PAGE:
The Changing Educational ParadigmPosted: July 30, 2012
One of the greatest challenges for the future of education is that 65% of today’s grade school kids will end up working in a job that hasn’t even been invented yet, according to the U.S. Department of Labor. How do you prepare students, medical or otherwise, to use technology yet to be invented for jobs yet to be defined? How do you move academic deans of colleges, principals of grade, middle and high schools to change curriculum in line with current educational delivery platforms, yet alone those of the future?
White-boarding presentations is one new educational delivery format. Purely for entertainment and comment, included below is a RSAnimate on the Changing Education Paradigms taken from a speech by Sir Kenneth Robinson, presented by the RSA (Royal Society for the encouragement of Arts, Manufacturers and Commerce), an English charity whose mission includes a multi-disciplinary approach to generate research based innovation and change. Among other things, the group provides speeches by thought leaders and distills them into compact messages creatively cartooned on a white board and can be viewed in less than 12 minutes.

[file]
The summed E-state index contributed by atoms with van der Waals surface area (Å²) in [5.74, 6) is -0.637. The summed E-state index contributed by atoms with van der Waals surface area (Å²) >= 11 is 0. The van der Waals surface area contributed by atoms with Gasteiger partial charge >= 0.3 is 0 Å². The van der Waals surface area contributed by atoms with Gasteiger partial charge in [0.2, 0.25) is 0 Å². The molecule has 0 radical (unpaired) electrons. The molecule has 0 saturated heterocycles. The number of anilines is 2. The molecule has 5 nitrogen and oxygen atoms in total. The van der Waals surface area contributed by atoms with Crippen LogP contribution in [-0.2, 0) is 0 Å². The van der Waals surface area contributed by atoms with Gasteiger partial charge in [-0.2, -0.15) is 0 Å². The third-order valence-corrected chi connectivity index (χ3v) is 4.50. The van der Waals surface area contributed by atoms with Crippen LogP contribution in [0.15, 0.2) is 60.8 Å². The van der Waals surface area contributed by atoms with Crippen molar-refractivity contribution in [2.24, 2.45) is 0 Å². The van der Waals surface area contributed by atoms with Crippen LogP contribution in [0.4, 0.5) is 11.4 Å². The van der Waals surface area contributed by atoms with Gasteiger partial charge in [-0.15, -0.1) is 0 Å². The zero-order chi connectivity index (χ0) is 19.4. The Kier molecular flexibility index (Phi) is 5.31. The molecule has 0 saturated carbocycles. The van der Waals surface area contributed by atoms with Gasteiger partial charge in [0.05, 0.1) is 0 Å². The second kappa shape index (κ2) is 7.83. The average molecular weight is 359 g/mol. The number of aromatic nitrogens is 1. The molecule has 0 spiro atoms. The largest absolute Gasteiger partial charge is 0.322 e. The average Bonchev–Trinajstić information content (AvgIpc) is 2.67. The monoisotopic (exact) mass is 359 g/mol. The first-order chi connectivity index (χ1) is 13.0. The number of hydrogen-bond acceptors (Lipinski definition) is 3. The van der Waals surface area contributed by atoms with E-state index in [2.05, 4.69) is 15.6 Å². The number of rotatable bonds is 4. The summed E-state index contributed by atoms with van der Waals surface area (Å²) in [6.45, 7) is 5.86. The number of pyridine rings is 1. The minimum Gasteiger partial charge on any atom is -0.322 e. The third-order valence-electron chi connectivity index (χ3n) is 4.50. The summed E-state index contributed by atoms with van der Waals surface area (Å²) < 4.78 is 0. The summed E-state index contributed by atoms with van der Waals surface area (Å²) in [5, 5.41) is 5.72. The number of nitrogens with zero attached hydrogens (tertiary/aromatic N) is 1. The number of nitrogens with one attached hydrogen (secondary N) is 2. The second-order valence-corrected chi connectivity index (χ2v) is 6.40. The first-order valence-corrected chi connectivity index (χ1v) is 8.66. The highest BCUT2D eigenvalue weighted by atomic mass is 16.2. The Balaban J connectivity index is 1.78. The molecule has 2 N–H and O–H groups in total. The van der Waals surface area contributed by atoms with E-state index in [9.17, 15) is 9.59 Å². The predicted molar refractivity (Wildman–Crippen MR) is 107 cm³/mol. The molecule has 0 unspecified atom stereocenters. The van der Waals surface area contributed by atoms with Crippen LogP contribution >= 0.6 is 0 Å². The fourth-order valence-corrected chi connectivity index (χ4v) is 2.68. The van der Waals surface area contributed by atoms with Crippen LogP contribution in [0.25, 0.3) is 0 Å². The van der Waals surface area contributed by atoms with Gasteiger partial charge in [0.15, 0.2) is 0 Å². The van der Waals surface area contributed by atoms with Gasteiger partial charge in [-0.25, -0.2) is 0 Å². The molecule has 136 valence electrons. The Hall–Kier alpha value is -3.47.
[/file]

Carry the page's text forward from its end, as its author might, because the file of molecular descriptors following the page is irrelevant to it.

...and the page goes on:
How will the changing workforce and demands on education affect medicine? And are we prepared to keep up, open enough to welcome the change that is needed? Simulation, gaming, technological advances in delivery of care, mobile technology, data collection–all have capabilities expanding at exponential rates–rates must faster than any curriculum is being changed to meet those capabilities. How quickly will medicine, and those that lead it, be able to adapt?
An excellent projection as to what the future may hold for education is to the left. Michell Zappa at Envisioning Technologies provides a snapshot of what education may look like into 2040. Digitized classrooms allowing students in Chicago to collaborate with students in Madrid, gamification of learning that provides instant feedback on skill acquisition, on into immersive virtual reality, retinal screens and neuro-informatics–it seems our ability to adapt will be the rate limiting step as compared to our ability to create new ways of learning.
The massive open online course (MOOC) from Coursera that I signed on to experience one of these new educational formats for myself is an amazing thing. Students from around the world are discussing literary works through an active Discussion Forum, and forming local study groups. People innately want to learn and when good content is made accessible it is apparent they show up in droves–thirsty for knowledge. Try one out for yourself and share what you learn.